When I’m in Portland, Maine, I visit one of the best oyster bars in the country: Eventide. Besides some wickedly creative dishes, they consistently have a fantastic variety of fresh oysters to choose from. And they offer a variety of “accoutrements” to go with them: anything from a red wine mignonette to kimchee ice. My favorite is the pickled red onion ice. All you need is a shot glass with a freshly shucked oyster inside, a half-shot of chilled vodka on top, and some pickled red onion ice, and you’ve got the best oyster shooter on planet Earth. I even suggested the shooter to the manager at Eventide. It has yet to make it to the menu. (But I remain hopeful!)

 

An oyster shooter with pickled red onion shaved ice. Bottoms up!

An oyster shooter with pickled red onion ice. Bottoms up!

 

I’ve managed to come up with a pretty good version of the pickled red onion ice at home, and I serve it alongside my cocktail sauce.

2 large red onions
1 tablespoon sugar
3 tablespoons apple cider vinegar

 

Peel and quarter the onions. Drop them in a medium-sized pot and cover with about a quart of water. Bring it to a boil and cook it down until it has reduced to a cup of concentrated onion water after straining.

Bring the strained onion water back to the stove, and on medium heat, add the sugar and vinegar, stirring. When the sugar dissolves, remove it from the heat and let it cool to room temperature before pouring it into a container and placing it in the freezer.

When it’s time to eat oysters, remove the block of red onion ice from its container, and, using a fine cheese grater, shave the ice over the top of the freshly shucked oysters and devour immediately!

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We slurp down more clams and oysters in the summer here in New England than at any other time of year. Freshly shucked oysters and clams–or in this case–beautiful boiled wild-caught American shrimp, call for an equally amazing cocktail sauce…and this sauce kicks butt! And it features a key ingredient that you might not expect: vodka. The small amount of vodka in the mix keeps the cocktail sauce from freezing solid when stored in the freezer. Just scoop out what you need, let it thaw, and put the rest back in the freezer.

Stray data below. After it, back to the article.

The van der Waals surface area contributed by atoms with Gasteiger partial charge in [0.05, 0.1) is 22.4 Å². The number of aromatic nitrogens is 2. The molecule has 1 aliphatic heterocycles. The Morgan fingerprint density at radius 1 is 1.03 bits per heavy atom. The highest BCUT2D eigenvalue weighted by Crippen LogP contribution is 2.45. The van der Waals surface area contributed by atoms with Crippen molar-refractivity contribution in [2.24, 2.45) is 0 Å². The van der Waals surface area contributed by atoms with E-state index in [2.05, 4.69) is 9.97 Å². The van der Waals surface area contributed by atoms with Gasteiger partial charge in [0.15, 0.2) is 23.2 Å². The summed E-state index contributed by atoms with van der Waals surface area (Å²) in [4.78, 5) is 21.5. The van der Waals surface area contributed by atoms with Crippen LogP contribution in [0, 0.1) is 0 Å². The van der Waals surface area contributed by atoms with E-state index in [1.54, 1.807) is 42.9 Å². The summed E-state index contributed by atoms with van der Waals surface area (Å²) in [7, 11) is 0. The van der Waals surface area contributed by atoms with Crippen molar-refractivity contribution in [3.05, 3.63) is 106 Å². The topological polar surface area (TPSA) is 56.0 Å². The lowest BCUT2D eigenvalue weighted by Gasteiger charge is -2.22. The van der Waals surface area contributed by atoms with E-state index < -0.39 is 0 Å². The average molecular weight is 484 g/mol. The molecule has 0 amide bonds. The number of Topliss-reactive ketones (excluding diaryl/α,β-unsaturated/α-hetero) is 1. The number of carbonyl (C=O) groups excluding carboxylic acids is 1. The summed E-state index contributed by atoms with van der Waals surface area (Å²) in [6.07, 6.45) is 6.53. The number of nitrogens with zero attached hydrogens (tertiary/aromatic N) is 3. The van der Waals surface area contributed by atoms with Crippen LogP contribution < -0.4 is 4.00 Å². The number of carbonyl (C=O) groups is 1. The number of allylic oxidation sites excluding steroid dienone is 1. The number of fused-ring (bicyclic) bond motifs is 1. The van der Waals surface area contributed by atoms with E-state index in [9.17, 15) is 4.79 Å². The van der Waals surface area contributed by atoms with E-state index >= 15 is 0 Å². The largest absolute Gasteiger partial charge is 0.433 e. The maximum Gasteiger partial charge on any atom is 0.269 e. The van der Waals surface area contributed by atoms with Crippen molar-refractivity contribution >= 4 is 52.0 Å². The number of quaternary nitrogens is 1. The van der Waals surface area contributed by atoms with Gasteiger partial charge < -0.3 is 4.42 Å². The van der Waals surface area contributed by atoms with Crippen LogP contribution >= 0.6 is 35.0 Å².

image

 

 

2 cups ketchup
4 tablespoons prepared horseradish
1 tablespoon fresh lemon juice
1 teaspoon Worcestershire sauce
1/2 teaspoon Frank’s Red Hot, or other hot pepper sauce
5 grinds of fresh black pepper
1/4 teaspoon salt
1 teaspoon good quality vodka, like Tito’s

Combine all the ingredients. Store in a tight plastic container in the freezer.

Freshly shucked oysters and clams–or in this case–beautiful boiled wild-caught American shrimp, call for an equally amazing cocktail sauce…and this sauce kicks butt! And it features a key ingredient that you might not expect: vodka. The small amount of vodka in the mix keeps the cocktail sauce from freezing solid when stored in the freezer. Just scoop out what you need, let it thaw, and put the rest back in the freezer.

image

 

 

2 cups ketchup
4 tablespoons prepared horseradish
1 tablespoon fresh lemon juice
1 teaspoon Worcestershire sauce
1/2 teaspoon Frank’s Red Hot, or other hot pepper sauce
5 grinds of fresh black pepper
1/4 teaspoon salt
1 teaspoon good quality vodka, like Tito’s

Combine all the ingredients. Store in a tight plastic container in the freezer.

Portland, Maine has always been a foodie destination, but the number of consistently amazing food experiences you can have in this waterfront town has just recently exploded. When my wife and I get a chance to have a date weekend, we avoid expensive New York, by-pass the Boston traffic, and head right to Portland.

Bar Lola, a small, out-of-the-way bistro, raises the bar on fabulous food in Portland. Our best food experience in Portland to date, and that includes the landmark Fore Street.
Sure, it was a hot night and they didn’t have air conditioning. But the ceiling fans and window fans were on, the wonderfully inventive cocktails (“Atlantic & Congress” a personal favorite) were flowing, and the food was fantastic. Small bites, and lots of them…the kitchen cranked them out and we devoured them with pleasure.

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Radishes with marrow butter on a baguette…Spanish sardines…rabbit confit with frisee and tomato mostarda (I told the chef I wanted that one to be super-sized so I could just shovel it into my mouth)…a wonderful pulled pork taco special…seared steak with wheatberries and dried fruit…a delightfully tender roasted half poussin with farro, pea shoots and garlic jus. We savored it all.